The Internet of Things, often called the IoT, is poised to change the face of business. As of 2015, researchers estimated that there were 3.8 billion connected devices in use; the projections range between 25 billion and 50 billion IoT devices by 2020. There are already cars, locks, streetlights, home appliances, fitness monitors and a wide variety of other smart devices available, and some experts assert that smart devices are beginning to power yet another industrial revolution that can prove as disruptive as steam, electricity and computers. Whether the IoT lives up to all of the hype remains to be seen, but one thing is certain — the IoT is already changing the face of business and will likely drive much more dramatic changes in the future.
The IoT Enables Smarter Products
Some of the IoT-enabled devices seem a bit bizarre or unnecessary. For example, how many people need the ability to determine the number of eggs in their refrigerator from a remote location or a smart diaper to let them know that their baby needs a change? You might think that not many people will embrace such devices, but 30 years ago, a lot of people could not see any use for a phone that could also record video, take photographs, send text messages and allow the user to access everything that the internet has to offer. Furthermore, most IoT devices serve useful purposes, such as locks that can be activated remotely or thermostats that can sense when a room is empty and adjust settings accordingly. Regardless of what a company manufactures, the IoT will provide it with opportunities to make its products more useful by making them smarter.
The IoT Can Boost a Brand's Image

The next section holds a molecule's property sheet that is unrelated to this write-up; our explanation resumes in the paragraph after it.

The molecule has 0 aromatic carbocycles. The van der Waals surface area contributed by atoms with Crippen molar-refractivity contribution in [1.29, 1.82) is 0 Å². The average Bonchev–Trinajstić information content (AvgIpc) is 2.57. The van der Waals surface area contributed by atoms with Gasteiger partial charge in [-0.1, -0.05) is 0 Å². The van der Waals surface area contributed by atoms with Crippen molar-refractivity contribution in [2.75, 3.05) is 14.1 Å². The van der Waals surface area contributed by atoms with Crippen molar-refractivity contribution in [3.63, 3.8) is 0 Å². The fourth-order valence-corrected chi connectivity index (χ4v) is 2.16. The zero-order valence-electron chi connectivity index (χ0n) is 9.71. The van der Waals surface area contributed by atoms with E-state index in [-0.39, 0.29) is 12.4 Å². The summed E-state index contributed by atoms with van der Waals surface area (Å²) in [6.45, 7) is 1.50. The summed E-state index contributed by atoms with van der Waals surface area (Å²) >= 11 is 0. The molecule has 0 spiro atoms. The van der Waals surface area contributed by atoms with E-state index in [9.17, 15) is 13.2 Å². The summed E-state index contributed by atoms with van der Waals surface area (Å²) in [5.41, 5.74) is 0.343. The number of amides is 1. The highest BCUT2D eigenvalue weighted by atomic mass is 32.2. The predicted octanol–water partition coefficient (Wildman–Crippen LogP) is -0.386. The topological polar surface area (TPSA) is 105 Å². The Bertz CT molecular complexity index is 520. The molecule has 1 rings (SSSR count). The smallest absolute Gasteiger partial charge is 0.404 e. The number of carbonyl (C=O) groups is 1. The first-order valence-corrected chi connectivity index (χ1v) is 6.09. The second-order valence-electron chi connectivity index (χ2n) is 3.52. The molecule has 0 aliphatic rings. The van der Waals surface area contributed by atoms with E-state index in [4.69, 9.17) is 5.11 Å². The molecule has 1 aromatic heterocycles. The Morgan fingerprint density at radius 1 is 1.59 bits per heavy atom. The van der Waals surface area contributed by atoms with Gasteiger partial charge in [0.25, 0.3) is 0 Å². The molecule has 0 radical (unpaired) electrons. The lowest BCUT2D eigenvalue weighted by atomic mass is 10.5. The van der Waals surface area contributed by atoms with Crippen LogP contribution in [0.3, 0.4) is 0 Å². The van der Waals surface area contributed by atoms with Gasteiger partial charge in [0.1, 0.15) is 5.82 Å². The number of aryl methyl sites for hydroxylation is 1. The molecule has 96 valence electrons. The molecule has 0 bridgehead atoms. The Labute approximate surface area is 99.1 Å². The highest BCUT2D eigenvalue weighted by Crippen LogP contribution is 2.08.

Sensors that collect and transmit data can give businesses more information on how their products are used as well as the condition of their products. For example, the sensors in Rolls Royce aircraft engines transmit real-time information on their status, and this information can help prevent catastrophic failures of the engines. Many connected cars and home appliances are also capable of diagnosing their own problems and advising solutions. By averting major issues, a company can position itself as a leader in reliability and customer service while nurturing brand relationships with customers.
The IoT Enables Enhanced Operational Efficiency
Connected devices can boost operation efficiency, enabling businesses to better meet the needs of their customers. For example, connecting the scanners at a retailer's cash registers to the warehouse can provide a clearer picture of actual inventory levels in real time. Devices that notify personnel when preventive maintenance procedures are needed can help prevent failures while allowing routine maintenance to be scheduled at convenient times. Vending machines that notify operators of product levels ensure that the machines are always stocked to avoid lost sales while eliminating unnecessary visits.
IoT Allows Some Businesses to Revamp Their Business Model
The IoT can allow some businesses to make drastic changes to their current business model. One example of a company that has done just that is John Deere, the company that has been providing innovative products to farmers since 1837. Throughout the 20th century, the company concentrated on simply selling its equipment. Starting in 2012, the company added data connectivity that could advise farmers on which crops they should plant, when to plant or even the most efficient route to follow while plowing. Essentially, the company is now selling information as well as tractors. Other similar combinations of goods and services are certain to emerge as the number of smart devices increases.
The IoT represents a change in the way that businesses and their customers view and interact with the world. New revenue streams and business opportunities are going to increase, and forward-thinking businesses are going to be able to boost their sales by developing the services and devices that the IoT will require.